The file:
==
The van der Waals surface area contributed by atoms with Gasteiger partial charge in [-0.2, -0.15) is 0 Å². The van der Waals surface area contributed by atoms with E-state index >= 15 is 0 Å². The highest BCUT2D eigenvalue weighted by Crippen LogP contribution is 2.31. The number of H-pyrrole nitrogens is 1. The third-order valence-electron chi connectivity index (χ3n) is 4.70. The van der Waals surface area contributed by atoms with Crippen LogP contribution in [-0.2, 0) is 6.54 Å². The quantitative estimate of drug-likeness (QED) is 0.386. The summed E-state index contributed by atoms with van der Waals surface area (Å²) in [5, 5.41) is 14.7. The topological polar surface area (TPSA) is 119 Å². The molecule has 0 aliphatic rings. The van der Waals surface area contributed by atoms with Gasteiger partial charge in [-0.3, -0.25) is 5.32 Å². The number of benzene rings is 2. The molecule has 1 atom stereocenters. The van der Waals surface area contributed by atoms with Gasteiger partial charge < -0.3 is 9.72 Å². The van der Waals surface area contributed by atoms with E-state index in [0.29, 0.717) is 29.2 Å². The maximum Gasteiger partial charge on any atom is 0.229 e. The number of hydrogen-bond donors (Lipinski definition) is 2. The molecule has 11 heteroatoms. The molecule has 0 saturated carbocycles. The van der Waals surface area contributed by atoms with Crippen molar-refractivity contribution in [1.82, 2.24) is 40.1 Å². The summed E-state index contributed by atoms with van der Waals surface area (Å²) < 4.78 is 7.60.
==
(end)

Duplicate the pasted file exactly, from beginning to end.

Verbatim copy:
The van der Waals surface area contributed by atoms with Gasteiger partial charge in [-0.2, -0.15) is 0 Å². The van der Waals surface area contributed by atoms with E-state index >= 15 is 0 Å². The highest BCUT2D eigenvalue weighted by Crippen LogP contribution is 2.31. The number of H-pyrrole nitrogens is 1. The third-order valence-electron chi connectivity index (χ3n) is 4.70. The van der Waals surface area contributed by atoms with Crippen LogP contribution in [-0.2, 0) is 6.54 Å². The quantitative estimate of drug-likeness (QED) is 0.386. The summed E-state index contributed by atoms with van der Waals surface area (Å²) in [5, 5.41) is 14.7. The topological polar surface area (TPSA) is 119 Å². The molecule has 0 aliphatic rings. The van der Waals surface area contributed by atoms with Gasteiger partial charge in [-0.3, -0.25) is 5.32 Å². The number of benzene rings is 2. The molecule has 1 atom stereocenters. The van der Waals surface area contributed by atoms with Gasteiger partial charge < -0.3 is 9.72 Å². The van der Waals surface area contributed by atoms with E-state index in [0.29, 0.717) is 29.2 Å². The maximum Gasteiger partial charge on any atom is 0.229 e. The number of hydrogen-bond donors (Lipinski definition) is 2. The molecule has 11 heteroatoms. The molecule has 0 saturated carbocycles. The van der Waals surface area contributed by atoms with Crippen molar-refractivity contribution in [1.82, 2.24) is 40.1 Å². The summed E-state index contributed by atoms with van der Waals surface area (Å²) < 4.78 is 7.60.